Queanbeyan-Palerang councillors have been accused of “changing their position” following another spirited debate about Bungendore’s new high school.
It’s in relation to additional parking along Turallo Terrace unveiled in the latest design for the project.
Councillor Edwina Webster proposed an amendment to a motion relating to the school at a recent council meeting, to tell the State Government the council did not support any formalised parking on Turallo Terrace North or South, among other issues.
In this instance, it meant the council objected to the development “on the basis that the required additional 58 parking spaces have not been provided”.
It was Cr Webster’s opinion that until a “proper” traffic and road safety report was provided, “Council would be remiss to enter into any formalised parking arrangements” on Turallo Terrace.
“I don’t believe a proper investigation has been carried out with respect to the low-level bridge crossing [nearby] that floods on a regular basis,” she said.
“I’m speaking as a 20-year resident of Bungendore; that crossing goes under on a regular basis.”
There was concern the proximity of Turallo Terrace to this crossing would create traffic issues and unsafe conditions should it flood.
Cr Webster particularly questioned accessibility for parents and residents living at the Elmsea development.
“How do they safely turn around? Exit the 90-degree parking or access the drop-off zones when cars are at a standstill up the middle of the road?” she asked.
“Turallo Terrace will effectively be a dead end due to the closure of Majara Street [during flooding]; how will residents manoeuvre out of their driveways?”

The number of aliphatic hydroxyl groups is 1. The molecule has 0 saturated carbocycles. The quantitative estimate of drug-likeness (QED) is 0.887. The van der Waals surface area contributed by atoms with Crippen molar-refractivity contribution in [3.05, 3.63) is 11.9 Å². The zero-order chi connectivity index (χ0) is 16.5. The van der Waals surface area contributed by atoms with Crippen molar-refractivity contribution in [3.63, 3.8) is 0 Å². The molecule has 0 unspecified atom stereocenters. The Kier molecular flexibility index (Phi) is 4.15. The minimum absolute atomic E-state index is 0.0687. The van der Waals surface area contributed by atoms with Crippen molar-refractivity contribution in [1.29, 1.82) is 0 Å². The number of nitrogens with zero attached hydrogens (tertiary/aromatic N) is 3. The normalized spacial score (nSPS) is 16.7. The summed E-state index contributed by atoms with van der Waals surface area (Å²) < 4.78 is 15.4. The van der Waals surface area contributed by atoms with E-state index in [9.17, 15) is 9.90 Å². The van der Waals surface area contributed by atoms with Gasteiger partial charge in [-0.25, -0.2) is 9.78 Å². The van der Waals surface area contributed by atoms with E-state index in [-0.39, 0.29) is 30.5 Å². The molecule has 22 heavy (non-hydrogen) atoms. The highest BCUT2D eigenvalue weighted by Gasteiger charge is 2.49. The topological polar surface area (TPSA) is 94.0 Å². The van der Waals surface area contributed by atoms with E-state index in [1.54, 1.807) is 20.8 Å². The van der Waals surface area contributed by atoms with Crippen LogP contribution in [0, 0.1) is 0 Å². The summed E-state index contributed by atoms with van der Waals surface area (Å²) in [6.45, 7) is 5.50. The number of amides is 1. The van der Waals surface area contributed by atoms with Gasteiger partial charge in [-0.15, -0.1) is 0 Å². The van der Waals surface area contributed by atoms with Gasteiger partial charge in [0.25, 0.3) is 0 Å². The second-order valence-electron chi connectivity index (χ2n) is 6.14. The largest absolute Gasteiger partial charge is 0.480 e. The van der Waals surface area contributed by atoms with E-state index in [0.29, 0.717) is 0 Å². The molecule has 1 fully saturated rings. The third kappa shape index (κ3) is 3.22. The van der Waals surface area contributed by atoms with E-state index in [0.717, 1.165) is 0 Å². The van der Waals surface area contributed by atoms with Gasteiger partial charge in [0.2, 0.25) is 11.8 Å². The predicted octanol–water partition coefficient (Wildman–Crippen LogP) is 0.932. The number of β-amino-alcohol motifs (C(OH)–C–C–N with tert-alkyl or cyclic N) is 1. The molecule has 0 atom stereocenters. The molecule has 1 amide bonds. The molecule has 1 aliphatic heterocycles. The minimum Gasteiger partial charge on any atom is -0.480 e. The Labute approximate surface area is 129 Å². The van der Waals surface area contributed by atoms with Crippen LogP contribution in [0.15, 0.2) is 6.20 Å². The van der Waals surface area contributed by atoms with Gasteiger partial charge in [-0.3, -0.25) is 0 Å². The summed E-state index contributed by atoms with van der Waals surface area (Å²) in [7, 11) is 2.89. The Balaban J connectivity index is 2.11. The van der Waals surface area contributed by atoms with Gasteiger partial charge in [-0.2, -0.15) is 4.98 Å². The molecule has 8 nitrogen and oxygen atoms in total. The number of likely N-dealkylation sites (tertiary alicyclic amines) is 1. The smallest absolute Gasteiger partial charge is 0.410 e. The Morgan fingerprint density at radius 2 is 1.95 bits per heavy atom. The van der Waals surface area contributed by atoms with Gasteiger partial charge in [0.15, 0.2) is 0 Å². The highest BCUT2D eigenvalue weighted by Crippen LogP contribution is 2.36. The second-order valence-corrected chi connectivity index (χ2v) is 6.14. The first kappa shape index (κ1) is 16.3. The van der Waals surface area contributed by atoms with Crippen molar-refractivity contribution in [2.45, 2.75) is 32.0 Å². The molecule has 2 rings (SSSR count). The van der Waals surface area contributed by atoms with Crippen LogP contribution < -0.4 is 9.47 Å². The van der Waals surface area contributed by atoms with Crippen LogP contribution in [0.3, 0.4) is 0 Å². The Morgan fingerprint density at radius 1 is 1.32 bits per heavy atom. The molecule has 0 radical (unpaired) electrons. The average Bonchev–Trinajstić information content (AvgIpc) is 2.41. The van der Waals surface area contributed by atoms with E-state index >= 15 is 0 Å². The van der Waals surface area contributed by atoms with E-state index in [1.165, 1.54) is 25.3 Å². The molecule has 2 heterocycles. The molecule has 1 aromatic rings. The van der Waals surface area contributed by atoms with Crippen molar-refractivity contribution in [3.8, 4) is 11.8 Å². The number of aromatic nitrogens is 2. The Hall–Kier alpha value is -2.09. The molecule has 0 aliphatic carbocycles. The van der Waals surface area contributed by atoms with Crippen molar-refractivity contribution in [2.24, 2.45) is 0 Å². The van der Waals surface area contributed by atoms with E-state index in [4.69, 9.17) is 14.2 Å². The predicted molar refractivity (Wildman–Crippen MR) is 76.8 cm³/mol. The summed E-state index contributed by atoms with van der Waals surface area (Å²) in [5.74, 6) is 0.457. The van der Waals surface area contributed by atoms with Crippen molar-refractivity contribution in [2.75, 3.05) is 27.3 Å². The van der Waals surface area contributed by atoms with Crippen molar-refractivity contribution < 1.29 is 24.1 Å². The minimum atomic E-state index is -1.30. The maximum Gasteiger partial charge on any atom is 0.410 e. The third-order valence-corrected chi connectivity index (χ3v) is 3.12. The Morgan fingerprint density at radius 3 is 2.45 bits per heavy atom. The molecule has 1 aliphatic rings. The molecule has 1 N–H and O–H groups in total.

Cr Katrina Willis supported this, blaming the Government for choosing a site that was “too small for this facility”.
“Consequentially it is forcing car parking into surrounding residential streets,” she said.
“There will be insufficient parking for all the additional and competing needs, there will be increased traffic congestion.”
However, Cr Jacqueline Ternouth was concerned opposition to the Turallo Terrace spaces would leave the council open to issues down the track.
“Are we leaving ourselves open, potentially, to having a more significant issue along those areas by not addressing it, by refusing consent?” she asked.
“Would we be better, perhaps, to not remove our support for it but perhaps make it pending the traffic study?”
Earlier in the meeting, Cr Mareeta Grundy had expressed her support for formalised parking along Turallo Terrace as part of the development, describing the current parking situation as a “dog’s breakfast”.
“There were cars parked across two residences, on the lawns, under trees, some were parallel parked, some were diagonally parked, and some were parked right-angled to Turallo Terrace,” she said.
“Currently there’s no guttering, there’s no formalisation of parking, but the right for anyone in the community exists currently to park there.
“So this gives us the opportunity to have that area improved in a more formalised manner, not at our cost.”
Council development and environment director Michael Thompson advised councillors if parking wasn’t captured as part of the high school’s planning process, then future enlargement of parking at other facilities – such as the preschool – would have to be done at their expense.